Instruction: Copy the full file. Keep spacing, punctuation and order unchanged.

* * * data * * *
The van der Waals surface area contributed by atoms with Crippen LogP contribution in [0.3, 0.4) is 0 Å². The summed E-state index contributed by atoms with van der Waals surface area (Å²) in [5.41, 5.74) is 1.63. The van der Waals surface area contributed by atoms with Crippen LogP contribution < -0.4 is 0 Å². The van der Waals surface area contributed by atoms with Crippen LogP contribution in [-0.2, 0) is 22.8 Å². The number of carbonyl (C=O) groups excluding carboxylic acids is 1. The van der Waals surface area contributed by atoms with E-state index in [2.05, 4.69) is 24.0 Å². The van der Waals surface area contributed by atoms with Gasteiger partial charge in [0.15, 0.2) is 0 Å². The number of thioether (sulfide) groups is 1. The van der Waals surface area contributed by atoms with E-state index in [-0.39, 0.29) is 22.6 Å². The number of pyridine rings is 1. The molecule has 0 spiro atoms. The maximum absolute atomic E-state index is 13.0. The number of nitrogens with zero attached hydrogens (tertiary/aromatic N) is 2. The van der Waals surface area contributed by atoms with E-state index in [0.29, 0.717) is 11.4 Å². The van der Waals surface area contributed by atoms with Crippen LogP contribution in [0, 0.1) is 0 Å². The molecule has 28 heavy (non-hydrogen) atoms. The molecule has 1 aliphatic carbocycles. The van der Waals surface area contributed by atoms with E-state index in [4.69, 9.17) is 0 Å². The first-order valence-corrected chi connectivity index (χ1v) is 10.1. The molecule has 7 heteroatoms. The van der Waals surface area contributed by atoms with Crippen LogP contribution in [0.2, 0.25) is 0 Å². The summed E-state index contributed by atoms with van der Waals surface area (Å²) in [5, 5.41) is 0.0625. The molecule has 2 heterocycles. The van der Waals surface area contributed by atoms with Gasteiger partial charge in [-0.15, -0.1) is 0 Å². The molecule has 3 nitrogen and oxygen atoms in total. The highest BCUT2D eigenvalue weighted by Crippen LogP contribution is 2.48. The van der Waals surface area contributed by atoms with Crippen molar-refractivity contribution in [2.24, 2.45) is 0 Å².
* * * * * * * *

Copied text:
The van der Waals surface area contributed by atoms with Crippen LogP contribution in [0.3, 0.4) is 0 Å². The summed E-state index contributed by atoms with van der Waals surface area (Å²) in [5.41, 5.74) is 1.63. The van der Waals surface area contributed by atoms with Crippen LogP contribution < -0.4 is 0 Å². The van der Waals surface area contributed by atoms with Crippen LogP contribution in [-0.2, 0) is 22.8 Å². The number of carbonyl (C=O) groups excluding carboxylic acids is 1. The van der Waals surface area contributed by atoms with E-state index in [2.05, 4.69) is 24.0 Å². The van der Waals surface area contributed by atoms with Gasteiger partial charge in [0.15, 0.2) is 0 Å². The number of thioether (sulfide) groups is 1. The van der Waals surface area contributed by atoms with E-state index in [-0.39, 0.29) is 22.6 Å². The number of pyridine rings is 1. The molecule has 0 spiro atoms. The maximum absolute atomic E-state index is 13.0. The number of nitrogens with zero attached hydrogens (tertiary/aromatic N) is 2. The van der Waals surface area contributed by atoms with E-state index in [0.29, 0.717) is 11.4 Å². The van der Waals surface area contributed by atoms with Crippen LogP contribution in [0, 0.1) is 0 Å². The molecule has 28 heavy (non-hydrogen) atoms. The molecule has 1 aliphatic carbocycles. The van der Waals surface area contributed by atoms with E-state index in [4.69, 9.17) is 0 Å². The first-order valence-corrected chi connectivity index (χ1v) is 10.1. The molecule has 7 heteroatoms. The van der Waals surface area contributed by atoms with Crippen LogP contribution in [0.2, 0.25) is 0 Å². The summed E-state index contributed by atoms with van der Waals surface area (Å²) in [5, 5.41) is 0.0625. The molecule has 2 heterocycles. The van der Waals surface area contributed by atoms with Gasteiger partial charge in [-0.15, -0.1) is 0 Å². The molecule has 3 nitrogen and oxygen atoms in total. The highest BCUT2D eigenvalue weighted by Crippen LogP contribution is 2.48. The van der Waals surface area contributed by atoms with Crippen molar-refractivity contribution in [2.24, 2.45) is 0 Å².